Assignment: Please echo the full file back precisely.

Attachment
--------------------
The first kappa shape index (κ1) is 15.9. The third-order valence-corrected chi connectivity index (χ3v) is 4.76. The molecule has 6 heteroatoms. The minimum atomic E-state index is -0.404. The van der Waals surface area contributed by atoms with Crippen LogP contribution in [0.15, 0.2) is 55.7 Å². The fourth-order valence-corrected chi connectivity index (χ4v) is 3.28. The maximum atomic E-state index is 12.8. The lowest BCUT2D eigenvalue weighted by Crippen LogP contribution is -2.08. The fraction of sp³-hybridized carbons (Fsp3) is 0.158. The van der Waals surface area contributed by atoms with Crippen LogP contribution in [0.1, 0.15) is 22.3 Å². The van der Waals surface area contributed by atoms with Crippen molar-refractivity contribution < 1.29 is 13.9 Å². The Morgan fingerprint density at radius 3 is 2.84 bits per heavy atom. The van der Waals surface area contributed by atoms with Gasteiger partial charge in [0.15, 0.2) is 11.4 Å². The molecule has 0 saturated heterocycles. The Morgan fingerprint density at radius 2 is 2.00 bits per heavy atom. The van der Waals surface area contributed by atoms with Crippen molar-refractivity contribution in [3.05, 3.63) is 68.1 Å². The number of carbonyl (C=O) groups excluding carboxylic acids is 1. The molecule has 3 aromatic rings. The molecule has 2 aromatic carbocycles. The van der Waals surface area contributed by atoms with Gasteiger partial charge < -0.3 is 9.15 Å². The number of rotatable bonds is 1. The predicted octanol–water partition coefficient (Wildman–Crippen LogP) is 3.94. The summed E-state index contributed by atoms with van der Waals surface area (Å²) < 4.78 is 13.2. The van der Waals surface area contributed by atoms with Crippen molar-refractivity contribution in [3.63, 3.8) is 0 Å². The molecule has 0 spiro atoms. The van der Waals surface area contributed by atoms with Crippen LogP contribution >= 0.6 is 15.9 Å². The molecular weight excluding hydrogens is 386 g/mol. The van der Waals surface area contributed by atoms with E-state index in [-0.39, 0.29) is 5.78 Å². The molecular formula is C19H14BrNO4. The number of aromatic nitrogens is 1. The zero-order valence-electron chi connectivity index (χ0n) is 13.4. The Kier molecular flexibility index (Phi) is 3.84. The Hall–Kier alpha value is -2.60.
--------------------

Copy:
The first kappa shape index (κ1) is 15.9. The third-order valence-corrected chi connectivity index (χ3v) is 4.76. The molecule has 6 heteroatoms. The minimum atomic E-state index is -0.404. The van der Waals surface area contributed by atoms with Crippen LogP contribution in [0.15, 0.2) is 55.7 Å². The fourth-order valence-corrected chi connectivity index (χ4v) is 3.28. The maximum atomic E-state index is 12.8. The lowest BCUT2D eigenvalue weighted by Crippen LogP contribution is -2.08. The fraction of sp³-hybridized carbons (Fsp3) is 0.158. The van der Waals surface area contributed by atoms with Crippen LogP contribution in [0.1, 0.15) is 22.3 Å². The van der Waals surface area contributed by atoms with Crippen molar-refractivity contribution < 1.29 is 13.9 Å². The Morgan fingerprint density at radius 3 is 2.84 bits per heavy atom. The van der Waals surface area contributed by atoms with Gasteiger partial charge in [0.15, 0.2) is 11.4 Å². The molecule has 0 saturated heterocycles. The Morgan fingerprint density at radius 2 is 2.00 bits per heavy atom. The van der Waals surface area contributed by atoms with Crippen molar-refractivity contribution in [3.05, 3.63) is 68.1 Å². The number of carbonyl (C=O) groups excluding carboxylic acids is 1. The molecule has 3 aromatic rings. The molecule has 2 aromatic carbocycles. The van der Waals surface area contributed by atoms with Gasteiger partial charge < -0.3 is 9.15 Å². The number of rotatable bonds is 1. The predicted octanol–water partition coefficient (Wildman–Crippen LogP) is 3.94. The summed E-state index contributed by atoms with van der Waals surface area (Å²) < 4.78 is 13.2. The van der Waals surface area contributed by atoms with Crippen molar-refractivity contribution in [3.63, 3.8) is 0 Å². The molecule has 0 spiro atoms. The van der Waals surface area contributed by atoms with Crippen LogP contribution >= 0.6 is 15.9 Å². The molecular weight excluding hydrogens is 386 g/mol. The van der Waals surface area contributed by atoms with E-state index in [-0.39, 0.29) is 5.78 Å². The molecular formula is C19H14BrNO4. The number of aromatic nitrogens is 1. The zero-order valence-electron chi connectivity index (χ0n) is 13.4. The Kier molecular flexibility index (Phi) is 3.84. The Hall–Kier alpha value is -2.60.